I don’t know about you, but there are certain areas of writing that I don’t really write in all that often. For instance, I’ve dabbled in poetry, but it’s not a common practice for me to sit down and break out iambic pentameter or haiku. I don’t write outside of my genres much either. And I know I’m not the only one right??
It can be hard to break out of our usual genres…we write them because we love them! I adore fantasy, memoir, and a little sci-fi, but you’d be hard pressed to find me write steampunk, horror, or historical fiction.
But here’s the thing: sometimes writing outside of your genre or “usual” area of writing can actually be amazingly beneficial. Not only does it stretch your scene building and setting skills, but it forces you to write emotions and reactions in different and new situations that you might not be familiar with.
If you usually write literary fiction, it can be a great exercise to try writing horror or young adult. You’ll learn about your own proficiency as a writer, your ability to transfer your skills, and it can help you see holes in your learning that you could improve upon to become a better writer.
While many writers stick to their circle, I’m writing today to encourage you to break out! These are my reasons you should break out of your genre and try something new!
Tones Your “Show” Skills
Every writer at some point in their writing journey has heard the phrase “show, don’t tell”. Whether that pertains to setting, character emotion or thought, action, descriptions of significance, whatever, cultivating “show” skills can be a hard practice. Especially in non-fiction where it’s easy to rely on a reader’s own interpretations, it’s even more important to hone your “show” skills to better portray the story or theme you want to convey.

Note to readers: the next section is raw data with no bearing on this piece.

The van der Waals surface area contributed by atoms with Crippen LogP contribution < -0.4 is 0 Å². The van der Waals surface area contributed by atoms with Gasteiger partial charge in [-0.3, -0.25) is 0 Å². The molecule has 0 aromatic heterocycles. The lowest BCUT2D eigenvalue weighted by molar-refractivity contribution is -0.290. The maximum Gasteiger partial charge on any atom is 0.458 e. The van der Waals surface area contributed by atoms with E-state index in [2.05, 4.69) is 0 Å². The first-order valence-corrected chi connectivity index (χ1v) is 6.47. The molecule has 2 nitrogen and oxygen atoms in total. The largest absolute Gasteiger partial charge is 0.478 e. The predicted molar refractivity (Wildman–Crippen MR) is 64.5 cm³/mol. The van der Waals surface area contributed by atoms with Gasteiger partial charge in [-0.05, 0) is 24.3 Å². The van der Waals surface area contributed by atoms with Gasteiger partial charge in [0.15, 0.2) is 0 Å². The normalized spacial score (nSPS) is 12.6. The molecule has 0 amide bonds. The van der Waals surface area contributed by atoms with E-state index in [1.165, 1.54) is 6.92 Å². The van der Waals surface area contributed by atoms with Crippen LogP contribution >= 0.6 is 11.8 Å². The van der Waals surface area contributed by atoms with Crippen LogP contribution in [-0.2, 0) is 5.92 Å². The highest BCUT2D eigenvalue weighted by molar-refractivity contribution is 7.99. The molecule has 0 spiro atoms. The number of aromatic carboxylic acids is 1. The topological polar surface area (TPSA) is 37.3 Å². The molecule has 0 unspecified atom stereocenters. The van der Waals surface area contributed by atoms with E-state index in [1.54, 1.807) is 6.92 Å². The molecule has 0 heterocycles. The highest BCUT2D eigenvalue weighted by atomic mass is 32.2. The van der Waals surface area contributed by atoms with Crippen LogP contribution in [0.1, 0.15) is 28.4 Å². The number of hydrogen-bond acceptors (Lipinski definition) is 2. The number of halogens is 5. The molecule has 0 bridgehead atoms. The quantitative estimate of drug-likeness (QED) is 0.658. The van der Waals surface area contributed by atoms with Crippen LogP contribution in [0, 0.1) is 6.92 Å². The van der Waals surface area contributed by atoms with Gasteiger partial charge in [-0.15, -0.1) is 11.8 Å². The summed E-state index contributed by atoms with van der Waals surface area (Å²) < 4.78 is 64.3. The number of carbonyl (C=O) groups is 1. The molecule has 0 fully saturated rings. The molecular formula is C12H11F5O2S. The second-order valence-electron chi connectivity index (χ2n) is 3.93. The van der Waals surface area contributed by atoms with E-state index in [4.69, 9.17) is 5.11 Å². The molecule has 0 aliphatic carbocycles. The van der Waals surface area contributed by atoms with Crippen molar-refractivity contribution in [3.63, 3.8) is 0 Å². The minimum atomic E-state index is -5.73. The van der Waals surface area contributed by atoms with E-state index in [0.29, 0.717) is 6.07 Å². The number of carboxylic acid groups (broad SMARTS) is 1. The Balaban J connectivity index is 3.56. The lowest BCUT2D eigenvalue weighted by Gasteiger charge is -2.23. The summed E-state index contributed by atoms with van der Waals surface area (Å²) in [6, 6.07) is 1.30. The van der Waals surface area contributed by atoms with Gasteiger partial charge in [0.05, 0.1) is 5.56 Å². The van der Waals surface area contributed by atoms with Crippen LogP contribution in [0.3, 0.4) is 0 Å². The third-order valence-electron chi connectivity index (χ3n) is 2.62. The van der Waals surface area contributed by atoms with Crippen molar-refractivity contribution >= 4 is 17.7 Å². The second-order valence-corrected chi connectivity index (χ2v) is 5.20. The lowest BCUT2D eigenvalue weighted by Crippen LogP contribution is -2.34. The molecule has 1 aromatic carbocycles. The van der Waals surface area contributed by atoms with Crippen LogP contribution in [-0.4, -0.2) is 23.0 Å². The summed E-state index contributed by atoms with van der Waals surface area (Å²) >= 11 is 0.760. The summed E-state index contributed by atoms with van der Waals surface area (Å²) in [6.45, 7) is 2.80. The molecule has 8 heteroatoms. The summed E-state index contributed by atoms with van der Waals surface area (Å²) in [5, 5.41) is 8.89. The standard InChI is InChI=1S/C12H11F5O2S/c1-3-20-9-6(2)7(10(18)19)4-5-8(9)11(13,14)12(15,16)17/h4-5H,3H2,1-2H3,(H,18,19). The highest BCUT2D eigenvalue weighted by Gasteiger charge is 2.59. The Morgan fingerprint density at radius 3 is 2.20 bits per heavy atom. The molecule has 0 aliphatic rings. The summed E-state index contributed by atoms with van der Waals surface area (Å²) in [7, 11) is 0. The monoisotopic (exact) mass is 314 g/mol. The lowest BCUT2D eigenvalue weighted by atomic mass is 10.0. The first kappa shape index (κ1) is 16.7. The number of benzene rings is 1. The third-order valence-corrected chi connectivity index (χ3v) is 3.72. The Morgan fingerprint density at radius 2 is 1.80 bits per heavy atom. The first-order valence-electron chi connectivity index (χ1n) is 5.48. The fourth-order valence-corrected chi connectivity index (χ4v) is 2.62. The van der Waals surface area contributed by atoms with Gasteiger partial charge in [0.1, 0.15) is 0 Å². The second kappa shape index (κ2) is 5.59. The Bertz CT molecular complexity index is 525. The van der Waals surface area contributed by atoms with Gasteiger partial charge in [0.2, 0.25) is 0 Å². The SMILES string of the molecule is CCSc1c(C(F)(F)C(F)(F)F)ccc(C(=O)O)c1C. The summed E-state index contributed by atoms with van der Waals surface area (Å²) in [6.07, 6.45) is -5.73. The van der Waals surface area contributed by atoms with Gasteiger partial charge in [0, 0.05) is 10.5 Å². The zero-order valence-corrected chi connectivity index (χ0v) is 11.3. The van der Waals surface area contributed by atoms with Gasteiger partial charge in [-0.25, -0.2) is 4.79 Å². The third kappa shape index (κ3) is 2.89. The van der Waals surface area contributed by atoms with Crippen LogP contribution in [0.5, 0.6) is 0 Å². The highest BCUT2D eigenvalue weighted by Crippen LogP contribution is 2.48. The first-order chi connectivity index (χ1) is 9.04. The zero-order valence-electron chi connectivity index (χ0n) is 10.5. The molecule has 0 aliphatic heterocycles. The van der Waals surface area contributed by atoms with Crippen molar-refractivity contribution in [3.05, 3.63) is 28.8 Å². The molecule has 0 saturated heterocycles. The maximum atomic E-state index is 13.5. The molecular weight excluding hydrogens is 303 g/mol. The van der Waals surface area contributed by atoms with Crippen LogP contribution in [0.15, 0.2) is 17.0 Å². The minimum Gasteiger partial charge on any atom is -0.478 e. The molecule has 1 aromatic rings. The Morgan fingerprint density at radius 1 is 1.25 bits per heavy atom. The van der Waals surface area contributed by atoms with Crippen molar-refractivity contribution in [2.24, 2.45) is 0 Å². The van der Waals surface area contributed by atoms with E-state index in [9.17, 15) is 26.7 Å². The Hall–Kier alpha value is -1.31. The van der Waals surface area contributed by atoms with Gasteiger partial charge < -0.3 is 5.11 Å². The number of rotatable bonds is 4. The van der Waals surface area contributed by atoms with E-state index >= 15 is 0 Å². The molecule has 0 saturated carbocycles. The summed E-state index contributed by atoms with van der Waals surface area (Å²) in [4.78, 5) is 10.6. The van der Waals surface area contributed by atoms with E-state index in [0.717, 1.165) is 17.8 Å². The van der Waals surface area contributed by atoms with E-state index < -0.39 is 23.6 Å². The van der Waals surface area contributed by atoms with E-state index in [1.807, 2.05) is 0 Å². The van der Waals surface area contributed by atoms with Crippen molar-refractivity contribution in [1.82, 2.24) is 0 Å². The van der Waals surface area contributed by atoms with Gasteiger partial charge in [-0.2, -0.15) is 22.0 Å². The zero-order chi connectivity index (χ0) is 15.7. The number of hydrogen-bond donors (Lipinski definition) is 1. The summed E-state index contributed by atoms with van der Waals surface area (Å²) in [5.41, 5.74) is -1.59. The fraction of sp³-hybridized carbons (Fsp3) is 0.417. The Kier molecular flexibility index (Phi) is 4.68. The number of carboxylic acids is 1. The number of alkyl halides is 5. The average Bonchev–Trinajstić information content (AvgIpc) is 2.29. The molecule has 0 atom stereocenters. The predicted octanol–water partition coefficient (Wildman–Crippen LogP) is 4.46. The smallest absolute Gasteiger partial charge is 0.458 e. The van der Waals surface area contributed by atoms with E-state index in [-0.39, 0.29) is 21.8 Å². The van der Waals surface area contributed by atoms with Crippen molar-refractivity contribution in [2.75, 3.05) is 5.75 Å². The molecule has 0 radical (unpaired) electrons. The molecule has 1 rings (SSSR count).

By using your “show” skills in different genres, you’re describing things you may not have scene in person (like a spaceship or a Roman guard), or you’re putting words to a photo in your head of a place, item, or expression that you otherwise might not have described in so much detail (like your favorite teddy bear or your dream library). Describing the sunset in a world with two suns in a sci-fi story could help you better describe your childhood home in a memoir simply by stretching those writer muscles.
Taps Into New Emotions and Experiences
Writing non-fiction often taps into things you’ve felt before, but not so much into things other’s feel. As well, writing about an experience you haven’t been through yourself, or something a friend has been through or a character goes through helps you become more aware of how you write your own experiences. Writing fiction, especially in third person POV, forces you to get out of your own head and expand your understanding of other characters, other people, and how they could react to certain situations.
You could even practice by writing a situation from your own life as a fictionalized story in third person POV to really test those muscles and become more proficient at conveying emotion that is not your own.
You See the Holes in Your Skill Set
When you switch genres you start to see what areas of your writing can use improvement. Whether it’s keeping the tempo up in a fast paced sci-fi novel, slowly giving out important information in a mystery, or achieving accuracy in historical fiction, training those skills, a bit like an athlete cross-trains, can improve your writing in ways you wouldn’t suspect, simply because writing in steampunk or thriller or mystery or historical fiction or literary fiction forces your brain to piece together a story in a whole new way. You can find your strengths and weakness and knowing those will make you a better writer.
I love switching genres when I get around to actually doing it. It helps me become a better writer, helps my writing be more clear and concise, and teaches me how to convey emotion, setting, and action in new and different ways.
What genre do you normally write in and what genre would you like to try?